GV2GIS-Geographical Information Systems

Module Provider: Geography and Environmental Science
Number of credits: 10 [5 ECTS credits]
Level:5
Terms in which taught: Autumn term module
Pre-requisites:
Non-modular pre-requisites:
Co-requisites:
Modules excluded:
Current from: 2019/0

Module Convenor: Dr Jess Neumann

Email: j.l.neumann@reading.ac.uk

Type of module:

Summary module description:

The module introduces students to the principles, techniques and applications of Geographic Information Systems (GIS). Following an online introductory lecture the focus is 'hands-on', based on a series of practical sessions to introduce students to basic tasks including: working with different types of spatial data and their storage and management; setting coordinate systems and projections; geoprocessing, creating and editing data, spatial analysis, symbology, labelling and map design.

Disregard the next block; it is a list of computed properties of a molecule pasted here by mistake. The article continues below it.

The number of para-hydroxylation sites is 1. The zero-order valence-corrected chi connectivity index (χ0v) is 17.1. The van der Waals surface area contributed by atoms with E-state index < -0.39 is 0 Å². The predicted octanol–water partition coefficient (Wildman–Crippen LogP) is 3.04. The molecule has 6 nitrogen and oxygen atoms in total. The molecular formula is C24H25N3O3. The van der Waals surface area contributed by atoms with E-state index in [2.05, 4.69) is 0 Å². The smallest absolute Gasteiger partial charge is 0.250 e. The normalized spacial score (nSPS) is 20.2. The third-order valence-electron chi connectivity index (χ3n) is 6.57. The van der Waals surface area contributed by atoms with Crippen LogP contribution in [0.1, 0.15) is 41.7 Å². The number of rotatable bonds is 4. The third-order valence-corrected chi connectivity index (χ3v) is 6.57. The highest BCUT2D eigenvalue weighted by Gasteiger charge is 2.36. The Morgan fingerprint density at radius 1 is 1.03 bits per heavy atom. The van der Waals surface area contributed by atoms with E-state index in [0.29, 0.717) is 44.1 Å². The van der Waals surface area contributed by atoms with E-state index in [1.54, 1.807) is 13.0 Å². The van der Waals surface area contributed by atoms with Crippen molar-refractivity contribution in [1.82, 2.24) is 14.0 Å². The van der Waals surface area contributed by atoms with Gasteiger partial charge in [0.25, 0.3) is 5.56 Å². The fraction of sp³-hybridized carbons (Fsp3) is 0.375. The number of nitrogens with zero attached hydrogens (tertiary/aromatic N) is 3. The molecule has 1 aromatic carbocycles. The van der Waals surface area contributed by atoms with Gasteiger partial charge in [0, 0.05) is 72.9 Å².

In the first half of term students work though a set of introductory step-by-step practicals, these are based on the Reading Whiteknights Campus and are designed to familiarise students with key GIS techniques. Building on this foundation, students then apply more advanced techniques to carry out an independent project. The module is 'hands-on' allowing students to explore digital map data from a range of sources for a wide range of applications in human and physical geography and environmental science.


Aims:

The aim of the module is to teach the principles and applications of GIS (ArcGIS), providing students with the technical skills and understanding to analyse spatial data from a wide range of sources across different applications.


Assessable learning outcomes:

Upon completion of the module it is expected that students will be able to: